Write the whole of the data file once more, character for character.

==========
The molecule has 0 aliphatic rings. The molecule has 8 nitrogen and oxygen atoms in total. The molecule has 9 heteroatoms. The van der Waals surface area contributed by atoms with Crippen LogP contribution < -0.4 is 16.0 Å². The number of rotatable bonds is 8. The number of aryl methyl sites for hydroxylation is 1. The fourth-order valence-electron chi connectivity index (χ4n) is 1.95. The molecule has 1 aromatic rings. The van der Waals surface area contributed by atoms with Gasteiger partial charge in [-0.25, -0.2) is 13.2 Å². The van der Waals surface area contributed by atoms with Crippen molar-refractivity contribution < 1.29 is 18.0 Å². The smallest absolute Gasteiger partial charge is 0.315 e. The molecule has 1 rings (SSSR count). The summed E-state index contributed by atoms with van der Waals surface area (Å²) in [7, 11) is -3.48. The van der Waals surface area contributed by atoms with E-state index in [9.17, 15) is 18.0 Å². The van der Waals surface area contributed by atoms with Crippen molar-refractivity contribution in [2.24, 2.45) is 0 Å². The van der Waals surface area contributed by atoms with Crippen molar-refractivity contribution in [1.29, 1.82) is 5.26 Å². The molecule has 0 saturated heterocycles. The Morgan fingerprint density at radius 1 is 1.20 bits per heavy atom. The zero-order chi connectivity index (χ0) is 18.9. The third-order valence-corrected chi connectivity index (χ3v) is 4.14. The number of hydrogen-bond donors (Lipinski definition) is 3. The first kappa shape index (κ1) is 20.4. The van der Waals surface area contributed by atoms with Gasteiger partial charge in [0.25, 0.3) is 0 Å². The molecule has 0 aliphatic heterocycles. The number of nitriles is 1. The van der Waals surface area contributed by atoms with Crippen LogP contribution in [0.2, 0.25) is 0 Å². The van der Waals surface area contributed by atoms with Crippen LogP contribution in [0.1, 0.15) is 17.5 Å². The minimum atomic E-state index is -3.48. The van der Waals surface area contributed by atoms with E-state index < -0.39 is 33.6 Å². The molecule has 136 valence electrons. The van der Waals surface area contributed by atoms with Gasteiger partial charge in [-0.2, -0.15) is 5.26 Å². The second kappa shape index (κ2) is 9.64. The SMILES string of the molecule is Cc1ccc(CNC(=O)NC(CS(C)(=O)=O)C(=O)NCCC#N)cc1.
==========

The molecule has 0 aliphatic rings. The molecule has 8 nitrogen and oxygen atoms in total. The molecule has 9 heteroatoms. The van der Waals surface area contributed by atoms with Crippen LogP contribution < -0.4 is 16.0 Å². The number of rotatable bonds is 8. The number of aryl methyl sites for hydroxylation is 1. The fourth-order valence-electron chi connectivity index (χ4n) is 1.95. The molecule has 1 aromatic rings. The van der Waals surface area contributed by atoms with Gasteiger partial charge in [-0.25, -0.2) is 13.2 Å². The van der Waals surface area contributed by atoms with Crippen molar-refractivity contribution < 1.29 is 18.0 Å². The smallest absolute Gasteiger partial charge is 0.315 e. The molecule has 1 rings (SSSR count). The summed E-state index contributed by atoms with van der Waals surface area (Å²) in [7, 11) is -3.48. The van der Waals surface area contributed by atoms with E-state index in [9.17, 15) is 18.0 Å². The van der Waals surface area contributed by atoms with Crippen molar-refractivity contribution in [2.24, 2.45) is 0 Å². The van der Waals surface area contributed by atoms with Crippen molar-refractivity contribution in [1.29, 1.82) is 5.26 Å². The molecule has 0 saturated heterocycles. The Morgan fingerprint density at radius 1 is 1.20 bits per heavy atom. The zero-order chi connectivity index (χ0) is 18.9. The third-order valence-corrected chi connectivity index (χ3v) is 4.14. The number of hydrogen-bond donors (Lipinski definition) is 3. The first kappa shape index (κ1) is 20.4. The van der Waals surface area contributed by atoms with Gasteiger partial charge in [0.25, 0.3) is 0 Å². The molecule has 0 aliphatic heterocycles. The number of nitriles is 1. The van der Waals surface area contributed by atoms with Crippen LogP contribution in [0.2, 0.25) is 0 Å². The van der Waals surface area contributed by atoms with Crippen LogP contribution in [0.1, 0.15) is 17.5 Å². The minimum atomic E-state index is -3.48. The van der Waals surface area contributed by atoms with E-state index < -0.39 is 33.6 Å². The molecule has 136 valence electrons. The van der Waals surface area contributed by atoms with Gasteiger partial charge in [-0.2, -0.15) is 5.26 Å². The second kappa shape index (κ2) is 9.64. The SMILES string of the molecule is Cc1ccc(CNC(=O)NC(CS(C)(=O)=O)C(=O)NCCC#N)cc1.